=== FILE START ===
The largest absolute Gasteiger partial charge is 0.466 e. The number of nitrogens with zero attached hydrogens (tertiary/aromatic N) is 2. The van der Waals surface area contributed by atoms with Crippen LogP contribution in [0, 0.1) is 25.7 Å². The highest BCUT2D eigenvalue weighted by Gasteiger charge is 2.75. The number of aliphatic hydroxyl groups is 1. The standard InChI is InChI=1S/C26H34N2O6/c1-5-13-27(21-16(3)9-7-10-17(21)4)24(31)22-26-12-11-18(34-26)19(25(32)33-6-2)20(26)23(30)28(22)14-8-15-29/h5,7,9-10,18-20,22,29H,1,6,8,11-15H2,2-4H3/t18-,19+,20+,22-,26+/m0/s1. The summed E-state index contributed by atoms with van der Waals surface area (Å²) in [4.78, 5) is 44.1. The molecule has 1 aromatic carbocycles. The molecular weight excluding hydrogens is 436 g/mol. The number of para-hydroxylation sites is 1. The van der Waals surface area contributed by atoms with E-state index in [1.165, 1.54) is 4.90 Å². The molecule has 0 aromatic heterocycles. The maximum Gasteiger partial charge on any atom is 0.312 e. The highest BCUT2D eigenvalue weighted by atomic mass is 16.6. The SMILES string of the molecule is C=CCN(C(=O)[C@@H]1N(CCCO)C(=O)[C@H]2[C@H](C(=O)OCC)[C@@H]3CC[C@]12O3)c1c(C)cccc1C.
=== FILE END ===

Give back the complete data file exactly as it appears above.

The largest absolute Gasteiger partial charge is 0.466 e. The number of nitrogens with zero attached hydrogens (tertiary/aromatic N) is 2. The van der Waals surface area contributed by atoms with Crippen LogP contribution in [0, 0.1) is 25.7 Å². The highest BCUT2D eigenvalue weighted by Gasteiger charge is 2.75. The number of aliphatic hydroxyl groups is 1. The standard InChI is InChI=1S/C26H34N2O6/c1-5-13-27(21-16(3)9-7-10-17(21)4)24(31)22-26-12-11-18(34-26)19(25(32)33-6-2)20(26)23(30)28(22)14-8-15-29/h5,7,9-10,18-20,22,29H,1,6,8,11-15H2,2-4H3/t18-,19+,20+,22-,26+/m0/s1. The summed E-state index contributed by atoms with van der Waals surface area (Å²) in [4.78, 5) is 44.1. The molecule has 1 aromatic carbocycles. The molecular weight excluding hydrogens is 436 g/mol. The number of para-hydroxylation sites is 1. The van der Waals surface area contributed by atoms with E-state index in [1.165, 1.54) is 4.90 Å². The molecule has 0 aromatic heterocycles. The maximum Gasteiger partial charge on any atom is 0.312 e. The highest BCUT2D eigenvalue weighted by atomic mass is 16.6. The SMILES string of the molecule is C=CCN(C(=O)[C@@H]1N(CCCO)C(=O)[C@H]2[C@H](C(=O)OCC)[C@@H]3CC[C@]12O3)c1c(C)cccc1C.